Oklahoma City Thunder (Out: Jeff Green, Nenad Krstic. In: Kendrick Perkins, Nazr Mohammed.) This was a brilliant trade. Sure, a bit of a risk because Perkins is coming off an injury and could be a free agent, but the Thunder addressed their biggest need — a defensive presence in the paint — with one of the best in the game at it. They just got a whole lot better and the West playoffs just got a lot more interesting. Grade: A

Phoenix Suns (Out: Goran Dragic, first round pick. In: Aaron Brooks.) Does this make them that much better? Not a bad move but I still don’t see what the big picture plan is. Grade: C

Portland Trail Blazers (Out: Joel Przybilla, Dante Cunningham. In: Gerald Wallace.) The Blazers did well with this one. They are taking on more long term salary but Wallace and Nicolas Batum give them fantastic defensive wing players. Man, if Brandon Roy were healthy this team would be scary. Grade A-

Sacramento Kings (Out: Carl Landry. In: Marcus Thornton, Marquis Daniels.) Landry is the kind of solid professional that fits better on a playoff team than the rebuilding Kings. Thornton showed a lot of promise as a rookie, but the return of Chris Paul and a change of role threw him off. We’ll see how he adjusts to playing with Tyreke Evans (when he returns) but it’s not a bad risk for the Kings. Daniels is not expected to play the rest of this season, that was a money thing. Grade: B

Toronto Raptors (Out: first round pick. In: James Johnson.) Really depends on how the shooter pans out. He started and scored nine against the Bulls, but did they really need to give up a first for him? This is a time-will-tell thing, but it’s good to see him get the chance. Grade C

Utah Jazz (Out: Deron Williams. In: Derrick Favors, Devin Harris, two first-round picks.) The Jazz had a challenge with Williams. Owner Greg Miller said he saw what happened with LeBron, with Carmelo Anthony and he didn’t want that to happen with the Jazz and Deron. So they were insanely proactive. They got a decent amount back, you never get equal money for a superstar but they got some nice pieces. But the hardest piece to get is the superstar and they traded theirs away before they had to. Grade: D+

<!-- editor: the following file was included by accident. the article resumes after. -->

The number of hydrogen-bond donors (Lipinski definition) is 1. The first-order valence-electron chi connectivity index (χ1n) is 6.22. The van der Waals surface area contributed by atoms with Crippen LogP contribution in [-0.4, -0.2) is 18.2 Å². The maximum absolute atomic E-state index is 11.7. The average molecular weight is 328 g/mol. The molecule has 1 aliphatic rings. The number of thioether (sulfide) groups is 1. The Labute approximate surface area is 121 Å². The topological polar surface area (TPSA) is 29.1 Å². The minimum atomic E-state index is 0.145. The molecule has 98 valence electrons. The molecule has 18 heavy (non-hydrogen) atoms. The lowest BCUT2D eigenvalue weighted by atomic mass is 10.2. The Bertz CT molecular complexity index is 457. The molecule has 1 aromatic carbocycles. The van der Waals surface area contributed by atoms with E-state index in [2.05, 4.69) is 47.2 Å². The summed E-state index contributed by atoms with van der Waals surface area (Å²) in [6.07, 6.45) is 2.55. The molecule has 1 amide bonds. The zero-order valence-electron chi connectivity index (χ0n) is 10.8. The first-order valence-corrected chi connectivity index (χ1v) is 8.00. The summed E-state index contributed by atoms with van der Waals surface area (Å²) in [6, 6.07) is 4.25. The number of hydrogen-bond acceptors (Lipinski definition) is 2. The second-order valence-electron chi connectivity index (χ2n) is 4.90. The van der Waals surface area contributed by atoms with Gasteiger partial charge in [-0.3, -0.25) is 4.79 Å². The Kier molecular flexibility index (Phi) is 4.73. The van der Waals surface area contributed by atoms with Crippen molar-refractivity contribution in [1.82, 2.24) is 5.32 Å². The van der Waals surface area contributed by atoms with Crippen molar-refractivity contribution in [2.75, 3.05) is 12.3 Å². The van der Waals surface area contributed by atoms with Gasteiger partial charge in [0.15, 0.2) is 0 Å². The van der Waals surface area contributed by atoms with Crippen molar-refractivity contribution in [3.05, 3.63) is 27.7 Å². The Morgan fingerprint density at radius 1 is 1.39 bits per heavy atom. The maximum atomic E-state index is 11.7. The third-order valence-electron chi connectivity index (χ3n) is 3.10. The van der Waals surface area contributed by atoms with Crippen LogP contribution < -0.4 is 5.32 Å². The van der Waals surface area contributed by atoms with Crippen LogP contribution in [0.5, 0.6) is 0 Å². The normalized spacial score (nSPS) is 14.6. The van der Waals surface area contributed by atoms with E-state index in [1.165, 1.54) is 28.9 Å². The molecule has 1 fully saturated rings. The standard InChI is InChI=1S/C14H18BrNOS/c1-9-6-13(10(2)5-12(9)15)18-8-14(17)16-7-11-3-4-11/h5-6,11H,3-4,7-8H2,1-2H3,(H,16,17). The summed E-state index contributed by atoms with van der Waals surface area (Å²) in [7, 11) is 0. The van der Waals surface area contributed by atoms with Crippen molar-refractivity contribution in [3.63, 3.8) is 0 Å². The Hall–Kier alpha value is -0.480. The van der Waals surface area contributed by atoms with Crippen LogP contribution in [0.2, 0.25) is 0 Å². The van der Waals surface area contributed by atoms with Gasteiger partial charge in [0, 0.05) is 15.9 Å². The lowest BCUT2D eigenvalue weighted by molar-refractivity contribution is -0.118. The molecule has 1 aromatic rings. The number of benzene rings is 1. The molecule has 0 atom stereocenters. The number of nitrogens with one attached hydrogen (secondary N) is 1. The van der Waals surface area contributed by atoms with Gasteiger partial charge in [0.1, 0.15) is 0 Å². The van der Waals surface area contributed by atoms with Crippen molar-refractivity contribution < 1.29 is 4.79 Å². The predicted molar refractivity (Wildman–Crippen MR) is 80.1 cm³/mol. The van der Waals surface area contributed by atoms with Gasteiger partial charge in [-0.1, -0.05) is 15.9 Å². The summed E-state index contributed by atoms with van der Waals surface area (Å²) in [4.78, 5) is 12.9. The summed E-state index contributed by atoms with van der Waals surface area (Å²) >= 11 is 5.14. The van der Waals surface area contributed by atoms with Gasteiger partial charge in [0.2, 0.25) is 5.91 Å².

Washington Wizards (Out: Kirk Hinrich, Hilton Armstrong. In: Mike Bibby, Jordan Crawford, Maurice Evans.) We like Jordan Crawford, he could be the kind of shooter that could develop into the kind of guy to go with John Wall. Mike Bibby will not be happy backing up Wall, being a veteran on a losing team, or much of anything else. The Wizards do save a little money. There was demand for Hinrich, could the Wizards have done better? Grade: C-

Kevin Hart, Draymond Green get in All-Star Saturday three-point shootout

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TORONTO — This is going to come up in the Golden State locker room.

Right before Klay Thompson and Stephen Curry put on a three-point shooting exhibition, actor/comedian/self-promotor Kevin Hart came out and challenged Draymond Green to a shooting contest. Green was ready to go. They did the three-point shooting contest, and Green put up a total of 12 (which would have been dead last in the actual three-point contest, for the record).

Then Hart stepped up — and tied him with 12 points.

Steve Kerr, if you’re ever looking for a lineup to go REALLY small….

Other All-Stars pay tribute to Kobe Bryant’s legacy

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TORONTO — This is Kobe Bryant‘s weekend.

In what will be his final All-Star Game, he has been an absolute rock star in Toronto — huge ovations, huge crowds (of fans and media), and cameras trained on him everywhere he goes. The weekend has been a celebration of one of the game’s all-time greats and a storied career.

Over the course of the weekend, nearly every other All-Star has been asked about Kobe and the impact he’s had both on the game and on the players, personally. For many of them, this is personal, the younger NBA players grew up idolizing him. Here are a sampling of their responses.

James Harden (Houston Rockets):
“He’s been my idol growing up, my basketball idol. Like I said, just watching him play meant everything to me. So this is his last year, and he’s going to retire, and there’s going to be no more Kobe Bryant playing basketball, it’s kind of sad. It’s kind of sad about that, but at some point he had to go.”

Kyle Lowry (Toronto Raptors):
“He’s the Michael Jordan of our era. He’s the most competitive player we’ve played against, and the thing he’s done throughout his career and the things he’s done to change the game, to motivate the players is unbelievable.”

Chris Bosh (Miami Heat):